Stanzas Three and Four 

The rich man in his castle,
The poor man at his gate,
God made them high and lowly,
And ordered their estate.

The purple headed mountain,
The river running by,
The sunset and the morning,
That brightens up the sky;−

The poet’s speaker moves away from the elements of nature they were speaking about in the stanza to in order to discuss human beings in stanza three. God made both the rich man and the poor man. God is responsible for all the joys and suffering in the world, the speaker says, and chose who was to suffer and who was to live well. 

The fourth stanza uses anaphora through the repetition of the word “The.” It takes readers into a broad landscape and mentions the mountains, river, sky, and sunset. Each of these is also part of God’s creation, the speaker implies. 

The poet intentionally takes the reader through very different images, from the grand landscape to a single poor man without enough provisions to live easily to a single colorful bird. Each contrasting element of the world is the responsibility of God. 

Stanzas Five and Six 

The cold wind in the winter,
The pleasant summer sun,
The ripe fruits in the garden,−
He made them every one.

The tall trees in the greenwood,
The meadows where we play,
The rushes by the water,
We gather every day;−

The fifth and sixth stanzas also show the same example of anaphora as appeared in the fourth stanza. By listing out so many different elements of the world, the poet is also using a literary device known as accumulation. They bring the reader to images of the winter and the summer (example of juxtaposition) and to the ripening fruits in a garden. 

God made the tall trees, the speaker continues on, and the “meadows where we play.” It’s in the second line of stanza six that the poet first uses a pronoun— “we.” They include their speaker in a playful, happy image in the poem, suggesting that the poem’s lines may have been delivered to a group. For example, one child explaining their understanding of the world to their friends or siblings.

Stanza Seven 

He gave us eyes to see them,
And lips that we might tell
How great is God Almighty,
Who hath made all things well.

The seventh stanza continues using the pronouns “we” and “us.” The speaker concludes the poem by moving away from the abstract and into the specific and very relatable. They address those around them, saying that God gave “us eyes to see” and “lips that we might tell” how great God is.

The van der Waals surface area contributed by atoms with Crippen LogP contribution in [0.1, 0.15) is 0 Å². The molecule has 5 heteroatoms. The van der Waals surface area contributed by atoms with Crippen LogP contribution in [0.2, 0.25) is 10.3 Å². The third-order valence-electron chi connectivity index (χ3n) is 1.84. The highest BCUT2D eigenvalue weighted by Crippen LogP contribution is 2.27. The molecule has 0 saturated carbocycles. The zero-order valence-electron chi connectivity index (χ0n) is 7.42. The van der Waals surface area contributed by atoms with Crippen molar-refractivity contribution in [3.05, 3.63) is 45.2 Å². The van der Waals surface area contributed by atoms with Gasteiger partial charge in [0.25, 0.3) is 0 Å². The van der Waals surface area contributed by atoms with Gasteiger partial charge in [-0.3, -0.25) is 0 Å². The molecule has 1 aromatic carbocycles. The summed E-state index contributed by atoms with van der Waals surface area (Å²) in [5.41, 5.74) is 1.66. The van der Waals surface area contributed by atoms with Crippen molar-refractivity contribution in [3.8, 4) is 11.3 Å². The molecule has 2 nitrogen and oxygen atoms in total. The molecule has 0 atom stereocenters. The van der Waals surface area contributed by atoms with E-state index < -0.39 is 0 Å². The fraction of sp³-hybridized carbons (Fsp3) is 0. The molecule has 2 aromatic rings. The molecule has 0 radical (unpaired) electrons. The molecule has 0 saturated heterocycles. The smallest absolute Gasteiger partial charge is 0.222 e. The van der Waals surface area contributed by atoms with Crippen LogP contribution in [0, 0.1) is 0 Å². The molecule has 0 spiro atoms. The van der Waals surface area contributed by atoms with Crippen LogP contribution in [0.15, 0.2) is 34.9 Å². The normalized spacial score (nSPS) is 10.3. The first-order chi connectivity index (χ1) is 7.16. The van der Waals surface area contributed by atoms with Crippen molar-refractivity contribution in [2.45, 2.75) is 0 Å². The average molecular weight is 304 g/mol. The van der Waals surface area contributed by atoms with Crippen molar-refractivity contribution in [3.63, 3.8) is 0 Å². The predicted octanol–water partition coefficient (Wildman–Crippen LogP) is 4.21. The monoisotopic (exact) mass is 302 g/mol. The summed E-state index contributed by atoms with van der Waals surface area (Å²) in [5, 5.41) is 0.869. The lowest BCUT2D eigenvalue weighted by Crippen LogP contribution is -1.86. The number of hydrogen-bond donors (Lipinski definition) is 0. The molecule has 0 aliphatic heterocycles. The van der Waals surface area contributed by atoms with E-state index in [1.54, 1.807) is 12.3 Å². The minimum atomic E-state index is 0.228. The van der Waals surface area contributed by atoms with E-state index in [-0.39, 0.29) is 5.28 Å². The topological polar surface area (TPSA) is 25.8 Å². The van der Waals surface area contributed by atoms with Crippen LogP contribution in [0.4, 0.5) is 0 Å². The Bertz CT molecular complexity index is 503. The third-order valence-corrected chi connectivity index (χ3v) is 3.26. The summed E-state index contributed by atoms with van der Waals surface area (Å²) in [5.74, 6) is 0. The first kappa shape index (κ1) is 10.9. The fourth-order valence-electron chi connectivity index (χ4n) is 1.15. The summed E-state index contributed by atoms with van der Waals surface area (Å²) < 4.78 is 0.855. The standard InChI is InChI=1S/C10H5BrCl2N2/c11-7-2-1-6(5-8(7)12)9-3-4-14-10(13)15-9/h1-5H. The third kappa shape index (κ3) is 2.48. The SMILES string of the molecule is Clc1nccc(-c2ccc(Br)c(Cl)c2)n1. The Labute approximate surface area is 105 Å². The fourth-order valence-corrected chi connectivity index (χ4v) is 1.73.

The poem wraps up satisfyingly. It has a clear conclusion that is meant to inspire readers to share the poem and take this specific understanding of the world into their everyday life. 


What is the message of ‘All Things Bright and Beautiful?’ 

The message is that God created the world and everything in it, from the smallest creatures to the largest mountains. The speaker wants to remind readers of this opinion and inspire them to share it. 

What is the tone of ‘All Things Bright and Beautiful?’

The tone is celebratory and appreciative. The speaker is clearly grateful for the world they have access to and for everything that they see God as having done for humanity. 

What type of poem is ‘All Things Bright and Beautiful?’

‘All Things Bright and Beautiful’ is a hymn. It’s written in celebration of God’s creation and as a way of reminding those listening of this specific religious message. 

Who is the speaker in ‘All Things Bright and Beautiful?’

The speaker is unknown. They are not meant to be a specific person. Instead, the poet wrote this piece so that any reader from any walk of life could relate to the words. 

Similar Poetry

Readers who enjoyed this poem should also onside reading some other related poems. For example: 

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Emma Baldwin Poetry Expert
Emma graduated from East Carolina University with a BA in English, minor in Creative Writing, BFA in Fine Art, and BA in Art Histories. Literature is one of her greatest passions which she pursues through analyzing poetry on Poem Analysis.